With Christmas parties now taking place right across the UK, many will be indulging in the usual Christmas festivities. While turkey and ham are guaranteed to make an appearance on every Christmas menu, alcohol is also something that many will be ordering to accompany their meal - often in dangerous quantities.
Most enjoy the odd tipple over the Christmas period but are we putting ourselves at risk? Dr Roger Brown talks to us about drinking over the festive season.
With Christmas parties now taking place right across the UK, many will be indulging in the usual Christmas festivities.
While turkey and ham are guaranteed to make an appearance on every Christmas menu, alcohol is also something that many will be ordering to accompany their meal - often in dangerous quantities.
While a small to moderate consumption of some kinds of alcohol ( like red wine) can have some healthy effects on the body, drinking in excess can lead to a variety of illnesses such as cirrhosis of the liver, pancreatitis and diabetes. Other effects of excessive alcohol consumption include psychological problems such as anxiety, depression, sleep disorders and impaired judgement.
Recent research commissioned by Cancer Research UK revealed that drinkers will consume 4,000 calories of alcohol during the Christmas party season.
The study suggests that young adults will drink an average of 62 units – the equivalent of 30 glasses of wine or 22 pints of beer – in the run-up to Christmas.
“It’s important to understand exactly what is considered a safe amount of alcohol.” Said Dr Roger Brown, GP at Kingsbridge Private Hospital.
“Men should not regularly drink more than 3 units of alcohol a day and women should not have more than 2units. 3-4 units of alcohol are the equivalent of a pint and a half of 4% beer and 2-3 units are a 175ml glass of wine. If you are attending a party and consume more than this, it’s recommended not to drink for at least 48 hours after.” It is also worth knowing that your liver can metabolise 1 unit of alcohol per hour and therefore it is worth drinking alcohol slowly and pacing yourself!
Driving at Christmas
Driving under the influence is something which generally increases around Christmas as people are more social, resulting in more risks.
You can be over the limit to drive on less alcohol that you may think. The legal limit for driving is 80mg of alcohol in 100ml of blood. However, it’s very difficult to judge when you’ve reached that limit so it is advised that alcohol be avoided if you are driving.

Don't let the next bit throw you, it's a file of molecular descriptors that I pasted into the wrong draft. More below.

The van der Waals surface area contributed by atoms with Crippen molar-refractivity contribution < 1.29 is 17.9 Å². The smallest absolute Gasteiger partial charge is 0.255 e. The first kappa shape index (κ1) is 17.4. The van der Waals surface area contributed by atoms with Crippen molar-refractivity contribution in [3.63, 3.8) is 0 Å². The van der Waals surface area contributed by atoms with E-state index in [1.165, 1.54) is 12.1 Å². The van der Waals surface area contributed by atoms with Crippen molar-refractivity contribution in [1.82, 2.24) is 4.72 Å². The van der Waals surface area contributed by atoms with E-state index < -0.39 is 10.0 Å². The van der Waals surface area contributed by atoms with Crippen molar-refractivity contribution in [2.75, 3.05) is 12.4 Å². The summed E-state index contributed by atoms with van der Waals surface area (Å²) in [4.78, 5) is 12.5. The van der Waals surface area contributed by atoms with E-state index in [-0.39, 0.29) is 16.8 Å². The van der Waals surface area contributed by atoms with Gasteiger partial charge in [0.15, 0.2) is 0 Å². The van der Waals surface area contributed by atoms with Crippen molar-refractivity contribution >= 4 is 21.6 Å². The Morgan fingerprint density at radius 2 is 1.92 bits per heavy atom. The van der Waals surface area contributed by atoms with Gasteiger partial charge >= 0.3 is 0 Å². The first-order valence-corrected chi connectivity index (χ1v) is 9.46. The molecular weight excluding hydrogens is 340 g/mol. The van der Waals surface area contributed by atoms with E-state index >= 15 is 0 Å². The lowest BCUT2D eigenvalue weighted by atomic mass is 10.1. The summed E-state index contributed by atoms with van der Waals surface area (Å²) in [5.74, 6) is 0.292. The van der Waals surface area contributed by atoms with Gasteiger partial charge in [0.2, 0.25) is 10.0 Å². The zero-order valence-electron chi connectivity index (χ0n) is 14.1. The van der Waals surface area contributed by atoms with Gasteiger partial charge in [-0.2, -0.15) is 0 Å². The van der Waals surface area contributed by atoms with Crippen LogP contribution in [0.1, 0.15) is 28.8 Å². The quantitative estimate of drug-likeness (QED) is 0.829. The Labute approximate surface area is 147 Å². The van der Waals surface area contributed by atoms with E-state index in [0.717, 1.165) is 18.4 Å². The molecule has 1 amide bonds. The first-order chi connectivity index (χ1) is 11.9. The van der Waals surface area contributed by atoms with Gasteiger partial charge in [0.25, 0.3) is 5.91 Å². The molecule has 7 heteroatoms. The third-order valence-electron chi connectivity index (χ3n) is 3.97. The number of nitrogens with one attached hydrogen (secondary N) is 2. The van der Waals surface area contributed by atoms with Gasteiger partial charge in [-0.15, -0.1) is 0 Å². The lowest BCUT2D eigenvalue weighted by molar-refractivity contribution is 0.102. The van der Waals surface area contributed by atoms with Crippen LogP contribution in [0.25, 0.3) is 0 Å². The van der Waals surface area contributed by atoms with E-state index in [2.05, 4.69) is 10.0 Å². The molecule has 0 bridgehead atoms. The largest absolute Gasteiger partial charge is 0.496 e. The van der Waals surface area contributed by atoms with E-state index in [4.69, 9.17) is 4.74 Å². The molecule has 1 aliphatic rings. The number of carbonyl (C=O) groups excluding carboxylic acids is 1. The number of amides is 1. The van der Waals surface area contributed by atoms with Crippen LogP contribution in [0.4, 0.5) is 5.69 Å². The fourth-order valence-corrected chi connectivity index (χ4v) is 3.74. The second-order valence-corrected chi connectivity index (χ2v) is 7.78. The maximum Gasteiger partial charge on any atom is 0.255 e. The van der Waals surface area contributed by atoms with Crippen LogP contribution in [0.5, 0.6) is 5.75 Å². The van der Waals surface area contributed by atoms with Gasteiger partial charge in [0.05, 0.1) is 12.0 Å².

Alcohol affects each person differently. Many factors will influence the level of alcohol in your blood, such as age, weight, how quickly your body breaks down chemicals, the type of drink, the speed of drinking and the amount that you've eaten.
Even a small amount of alcohol can affect your driving in a number of ways, including:
- slower reactions
- increased stopping distance
- poorer judgment of speed and distance
- a reduced field of vision
Alcohol can also impair your judgement making you feel overconfident. This may make you more likely to take risks when driving, creating dangerous situations for yourself and other people on the road.
Current UK law means that if you’re found guilty of drink driving, you could lose your licence, get a substantial fine, be sentenced to up to six months in prison, and pay increased rates for your car insurance. (As of the 5th December, if you are going to Scotland, remember that the drink drive unit has been halved!)
Dr Brown, speaking about general advice this Christmas said, “We want everyone to have a great Christmas and enjoy themselves but they should consider the possible effects of excessive alcohol consumption. Safe decisions help ensure everyone has a great time. When it comes to activities that can be impaired such as driving it’s best to be safe and abstain from alcohol all together, as you may not only be putting your own life at risk but you could be putting someone else’s at risk as well.”
If you are affected by alcohol problems or would like to find out more about the Private GP service at Kingsbridge Private Hospital, please call 0845 60 06 352 or click here.